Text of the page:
Let's say you’re a chef at a fancy farm-to-table restaurant. You don’t have a set daily menu for your dinner service, focusing instead whatever fresh produce and other ingredients you can lay your hands on. This gives you a lot of room for creativity, but it also puts a lot of pressure on your supplier relationships. While the chain restaurant down the block places the same order (with small adjustments) through the same produce supplier every week, you need to consider seasonality, brainstorm potential dishes, and have a frank discussion with your supplier about which items in a given week are going to best meet the needs of your culinary mission.
According to Gartner, by 2023 cloud-based supply chain technology will be worth $11B. And from the looks of it, that might not be far off. Optimism about the cloud is guiding decisions that companies are making with regard to their SCM and ERP technology—with investment in cloud infrastructure continuing to rise across industries. As with any new technology, though, it’s hard to separate the hype from the real value adds. Is the cloud the right choice for your value stream, or is good old fashioned on-premise hosting a safe bet?
As the Harvard Business Review points out, the 2011 Fukushima disaster had a large and unexpected impact on the global supply chain. While most large supply chain players didn’t expect their sourcing workflows to be impacted (based on the locations of their first tier suppliers), they quickly realized that a tremendous number of second and third tier suppliers were being hit hard by the incident. The result was that planners had to scramble to find new sources for raw materials, or risk shortages, outages, and late deliveries.
Supply chain forecasting lies at the heart of the balancing act between current supply and future demand. At a fundamental level, it’s the process of combining historical purchasing data with customer buying trends to develop a prediction of what sales flows will look like at a given time in the future. The ability to generate an accurate demand forecast is challenging enough in and of itself, but when you mix in the inherent risks and outside challenges of your end-to-end supply chain—you start to see how easy it can be to get things wrong. Think of it like this, if you’re having a party and invite 12 people, what do you do when each of them unexpectedly brings a friend? Did you get enough cups? How about food? Do you have a contingency plan for the quick delivery of extra supplies? That’s a simplified example, we know, but the fundamentals remain the same—you must have all the data at hand to overcome whatever challenges present themselves and create the most accurate forecast possible.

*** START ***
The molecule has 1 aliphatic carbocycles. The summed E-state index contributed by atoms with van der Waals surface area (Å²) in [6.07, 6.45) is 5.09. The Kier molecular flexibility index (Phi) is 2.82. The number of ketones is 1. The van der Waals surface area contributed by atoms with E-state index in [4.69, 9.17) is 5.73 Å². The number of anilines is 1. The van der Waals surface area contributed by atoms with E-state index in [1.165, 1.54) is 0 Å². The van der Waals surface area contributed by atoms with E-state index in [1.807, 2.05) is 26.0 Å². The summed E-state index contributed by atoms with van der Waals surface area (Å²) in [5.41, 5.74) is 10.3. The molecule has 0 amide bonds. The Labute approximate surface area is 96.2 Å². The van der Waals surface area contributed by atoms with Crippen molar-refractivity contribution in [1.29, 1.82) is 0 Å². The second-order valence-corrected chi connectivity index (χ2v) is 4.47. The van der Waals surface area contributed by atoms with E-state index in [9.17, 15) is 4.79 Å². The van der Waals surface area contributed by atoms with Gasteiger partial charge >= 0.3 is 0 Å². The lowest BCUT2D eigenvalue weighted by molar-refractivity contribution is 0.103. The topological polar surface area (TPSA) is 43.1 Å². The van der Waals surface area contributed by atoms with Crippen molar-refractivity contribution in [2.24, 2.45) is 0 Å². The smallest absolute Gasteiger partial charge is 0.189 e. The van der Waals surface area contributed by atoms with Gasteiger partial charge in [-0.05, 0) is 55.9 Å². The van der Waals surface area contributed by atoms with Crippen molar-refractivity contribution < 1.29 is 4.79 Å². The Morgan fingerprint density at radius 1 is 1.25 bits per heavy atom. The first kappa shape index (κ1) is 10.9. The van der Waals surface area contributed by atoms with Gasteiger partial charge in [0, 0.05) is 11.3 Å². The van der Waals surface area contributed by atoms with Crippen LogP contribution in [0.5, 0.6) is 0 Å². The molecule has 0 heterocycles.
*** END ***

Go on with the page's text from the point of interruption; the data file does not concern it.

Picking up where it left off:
Depending on your background, when you were a child your parents might have told you that your Christmas presents came from Santa Claus. From a supply chain planning perspective, this would have made things difficult for you, since your only source of information was fairly opaque, and you had little insight into the distribution mechanisms for toys and gifts. As a result, you were stuck jumping through whatever holiday hoops were presented to you, whether that was mailing a letter to St. Nick or putting out milk and cookies the night before. Once you realized the truth, however, all bets were off. At that point, you knew that the things that wound up under the tree just came from the toy store, and if you were feeling enterprising you could change your supplier relations to arrive at more favorable terms.